Let's Talk Facts About Posttraumatic Stress Disorder
Posttraumatic stress disorder (PTSD)-once called shell shock-affects hundreds of thousands of people who have survived earthquakes, airplane crashes, terrorist bombings, inner-city violence, domestic abuse, rape, war, genocide, and other disasters, both natural and human made.
Posttraumatic stress disorder (PTSD) has been called shell shock or battle fatigue syndrome. It has often been misunderstood or misdiagnosed, even though the disorder has very specific symptoms.
Ten percent of the population has been affected at some point by clinically diagnosable PTSD. Still more show some symptoms of the disorder. Although it was once thought to be mostly a disorder of war veterans who had been involved in heavy combat, researchers now know that PTSD also affects both female and male civilians, and that it strikes more females than males.
In some cases the symptoms of PTSD disappear with time, whereas in others they persist for many years. PTSD often occurs with-or leads to-other psychiatric illnesses, such as depression.
Everyone who experiences trauma does not require treatment; some recover with the help of family, friends, or clergy. But many do need professional treatment to recover from the psychological damage that can result from experiencing, witnessing, or participating in an overwhelmingly traumatic event.
PTSD usually appears within 3 months of the trauma, but sometimes the disorder appears later. PTSD's symptoms fall into three categories:
The inability of people with PTSD to work out grief and anger over injury or loss during the traumatic event means the trauma can continue to affect their behavior without their being aware of it. Depression is a common product of this inability to resolve painful feelings. Some people also feel guilty because they survived a disaster while others-particularly friends or family-did not.
Finally, many people with PTSD also attempt to rid themselves of their painful re-experiences, loneliness, and panic attacks by abusing alcohol or other drugs as a "selfmedication" that helps them to blunt their pain and forget the trauma temporarily. A person with PTSD may show poor control over his or her impulses and may be at risk for suicide.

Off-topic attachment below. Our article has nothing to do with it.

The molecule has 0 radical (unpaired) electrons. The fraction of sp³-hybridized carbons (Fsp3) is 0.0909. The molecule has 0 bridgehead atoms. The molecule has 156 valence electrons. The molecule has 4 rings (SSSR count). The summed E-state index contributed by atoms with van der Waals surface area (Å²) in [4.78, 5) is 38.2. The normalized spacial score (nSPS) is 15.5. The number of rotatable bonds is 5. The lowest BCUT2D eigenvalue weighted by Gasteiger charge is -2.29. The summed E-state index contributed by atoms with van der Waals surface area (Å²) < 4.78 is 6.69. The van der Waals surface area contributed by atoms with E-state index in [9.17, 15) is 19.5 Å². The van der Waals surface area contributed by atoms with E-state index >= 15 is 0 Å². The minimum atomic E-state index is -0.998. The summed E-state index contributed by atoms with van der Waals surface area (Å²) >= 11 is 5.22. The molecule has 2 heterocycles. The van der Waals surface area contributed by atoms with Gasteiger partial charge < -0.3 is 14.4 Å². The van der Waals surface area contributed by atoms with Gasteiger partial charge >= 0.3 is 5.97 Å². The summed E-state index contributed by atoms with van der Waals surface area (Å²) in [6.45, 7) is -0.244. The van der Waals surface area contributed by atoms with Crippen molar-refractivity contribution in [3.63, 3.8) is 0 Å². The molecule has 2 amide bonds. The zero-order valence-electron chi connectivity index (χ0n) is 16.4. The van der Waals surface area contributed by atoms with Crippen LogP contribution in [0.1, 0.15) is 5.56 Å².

Today, psychiatrists and other mental health professionals have good success in treating the very real and painful effects of PTSD. These professionals use a variety of treatment methods to help people with PTSD to work through their trauma and pain.
Behavior therapy focuses on correcting the painful and intrusive patterns of behavior and thought by teaching people with PTSD relaxation techniques and examining (and challenging) the mental processes that are causing the problem.
Psychodynamic psychotherapy focuses on helping the individual examine personal values and how behavior and experience during the traumatic event affected them.
Family therapy may also be recommended because the behavior of spouse and children may result from and affect the individual with PTSD.
Discussion groups or peer-counseling groups encourage survivors of similar traumatic events to share their experiences and reactions to them. Group members help one another realize that many people would have done the same thing and felt the same emotions.
Medication can help to control the symptoms of PTSD. The symptom relief that medication provides allows most patients to participate more effectively in psychotherapy when their condition may otherwise prohibit it. Antidepressant medications may be particularly helpful in treating the core symptoms of PTSD-especially intrusive symptoms.
Other Sources of Information
American Psychiatric Association
© Copyright 2000 American Psychiatric Association
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The American Psychiatric Association is a cosponsor of the National Public Education Campaign on Clinical Depression in cooperation with the National Mental Health Association, National Alliance for the Mentally Ill, National Depressive and Manic Depressive Association and the DEPRESSION/Awareness, Recognition, and Treatment (D/ART) Program, National Institute of Mental Health.
Produced by the APA Joint Commission on Public Affairs and the Division of Public Affairs. This pamphlet was developed for educational purposes and does not necessarily reflect opinion or policy of the American Psychiatric Association.
One in a series of pamphlets designed to reduce the stigma surrounding mental illnesses by promoting informed factual discussion of the disorders and their psychiatric treatments.
©Copyright 1999 American Psychiatric Association
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